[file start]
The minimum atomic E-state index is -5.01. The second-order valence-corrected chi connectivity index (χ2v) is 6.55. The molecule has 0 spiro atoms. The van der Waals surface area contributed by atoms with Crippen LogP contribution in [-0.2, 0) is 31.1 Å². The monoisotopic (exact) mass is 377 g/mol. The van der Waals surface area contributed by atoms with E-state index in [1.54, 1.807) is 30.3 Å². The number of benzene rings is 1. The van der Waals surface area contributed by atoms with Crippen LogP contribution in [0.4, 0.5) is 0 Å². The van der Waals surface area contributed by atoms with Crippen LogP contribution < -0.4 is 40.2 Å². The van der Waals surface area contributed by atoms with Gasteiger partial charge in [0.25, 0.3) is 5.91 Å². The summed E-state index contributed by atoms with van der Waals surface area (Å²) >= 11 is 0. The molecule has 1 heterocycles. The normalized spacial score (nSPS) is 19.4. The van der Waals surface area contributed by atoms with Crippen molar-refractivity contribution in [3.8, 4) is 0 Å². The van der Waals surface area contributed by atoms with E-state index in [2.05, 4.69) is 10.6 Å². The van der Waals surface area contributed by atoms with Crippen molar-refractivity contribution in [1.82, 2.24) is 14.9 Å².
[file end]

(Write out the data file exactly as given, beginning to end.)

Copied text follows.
The minimum atomic E-state index is -5.01. The second-order valence-corrected chi connectivity index (χ2v) is 6.55. The molecule has 0 spiro atoms. The van der Waals surface area contributed by atoms with Crippen LogP contribution in [-0.2, 0) is 31.1 Å². The monoisotopic (exact) mass is 377 g/mol. The van der Waals surface area contributed by atoms with E-state index in [1.54, 1.807) is 30.3 Å². The number of benzene rings is 1. The van der Waals surface area contributed by atoms with Crippen LogP contribution in [0.4, 0.5) is 0 Å². The van der Waals surface area contributed by atoms with Crippen LogP contribution < -0.4 is 40.2 Å². The van der Waals surface area contributed by atoms with Gasteiger partial charge in [0.25, 0.3) is 5.91 Å². The summed E-state index contributed by atoms with van der Waals surface area (Å²) >= 11 is 0. The molecule has 1 heterocycles. The normalized spacial score (nSPS) is 19.4. The van der Waals surface area contributed by atoms with Crippen molar-refractivity contribution in [3.8, 4) is 0 Å². The van der Waals surface area contributed by atoms with E-state index in [2.05, 4.69) is 10.6 Å². The van der Waals surface area contributed by atoms with Crippen molar-refractivity contribution in [1.82, 2.24) is 14.9 Å².